In an advisory opinion issued Thursday, the FEC also suggested such messages include either a phone number or Web site link, so people could easily learn who paid for the message. However, the additional information won't be required.
The opinion could encourage the adoption of text-based political ads, as campaign experts look for new technological ways to sway voters. At the same time, opponents of the plan fear it could lead to anonymous political spam.
Target Wireless, a small New Jersey-based wireless media company, had asked the FEC for an opinion on the matter, saying that requiring financial disclosures on short messaging service (SMS) mailings would use up too much of the 160 character-maximum.
Political messages on bumper stickers and buttons are also exempt from the financial disclosure requirement. Target Wireless' petition was supported by the National Republican Senatorial Committee, the Cellular Telecommunications and Internet Association, and some advertising trade groups.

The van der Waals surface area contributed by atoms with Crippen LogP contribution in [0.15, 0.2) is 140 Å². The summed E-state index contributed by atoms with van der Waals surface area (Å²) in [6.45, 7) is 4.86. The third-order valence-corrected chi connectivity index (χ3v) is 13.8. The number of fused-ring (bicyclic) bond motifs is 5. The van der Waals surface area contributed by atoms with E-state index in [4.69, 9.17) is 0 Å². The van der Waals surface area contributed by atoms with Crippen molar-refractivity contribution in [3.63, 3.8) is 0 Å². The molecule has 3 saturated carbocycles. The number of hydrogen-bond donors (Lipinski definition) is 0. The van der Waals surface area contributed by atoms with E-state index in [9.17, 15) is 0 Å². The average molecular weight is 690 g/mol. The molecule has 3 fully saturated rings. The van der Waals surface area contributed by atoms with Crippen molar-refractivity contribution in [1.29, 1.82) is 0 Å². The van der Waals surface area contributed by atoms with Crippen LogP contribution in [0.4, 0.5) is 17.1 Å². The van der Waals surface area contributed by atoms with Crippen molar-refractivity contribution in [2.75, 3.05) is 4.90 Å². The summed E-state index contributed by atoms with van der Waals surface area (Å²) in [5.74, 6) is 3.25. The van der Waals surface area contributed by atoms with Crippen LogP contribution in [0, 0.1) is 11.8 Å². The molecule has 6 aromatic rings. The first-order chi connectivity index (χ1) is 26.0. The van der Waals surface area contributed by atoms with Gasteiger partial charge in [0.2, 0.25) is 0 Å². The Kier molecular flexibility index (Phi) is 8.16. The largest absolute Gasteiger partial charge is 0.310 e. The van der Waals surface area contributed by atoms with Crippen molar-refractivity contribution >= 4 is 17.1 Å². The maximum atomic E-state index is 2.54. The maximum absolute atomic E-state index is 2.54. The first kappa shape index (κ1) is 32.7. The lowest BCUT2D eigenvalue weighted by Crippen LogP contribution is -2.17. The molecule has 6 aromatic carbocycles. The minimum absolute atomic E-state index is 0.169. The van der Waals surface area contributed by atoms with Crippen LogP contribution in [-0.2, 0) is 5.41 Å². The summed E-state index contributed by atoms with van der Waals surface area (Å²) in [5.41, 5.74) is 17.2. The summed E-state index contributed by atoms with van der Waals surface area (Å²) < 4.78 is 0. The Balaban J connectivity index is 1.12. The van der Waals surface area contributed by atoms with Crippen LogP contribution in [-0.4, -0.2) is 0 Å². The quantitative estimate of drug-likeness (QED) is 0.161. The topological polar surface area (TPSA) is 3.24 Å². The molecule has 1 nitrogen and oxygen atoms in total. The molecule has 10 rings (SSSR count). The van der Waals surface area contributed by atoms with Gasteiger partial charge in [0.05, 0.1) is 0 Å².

FEC spokesman Bob Biersack said the opinion was in keeping with the commission's policy not to meddle with new technology that has the potential to reach more voters.
"We have tried very hard not to get in the way--particularly before everyone understands how the technology is going to work," he said.
Opponents of the plan have worried the exemption might encourage spam or allow senders to blast people with mass amounts of negative political messages while remaining anonymous.
Biersack said the FEC can revisit the issue if those problems surface.
Target Wireless President Craig Krueger characterized the opinion as "good for America."
"It will allow people to receive more communication from those running for office," he said. "We have free speech on our side."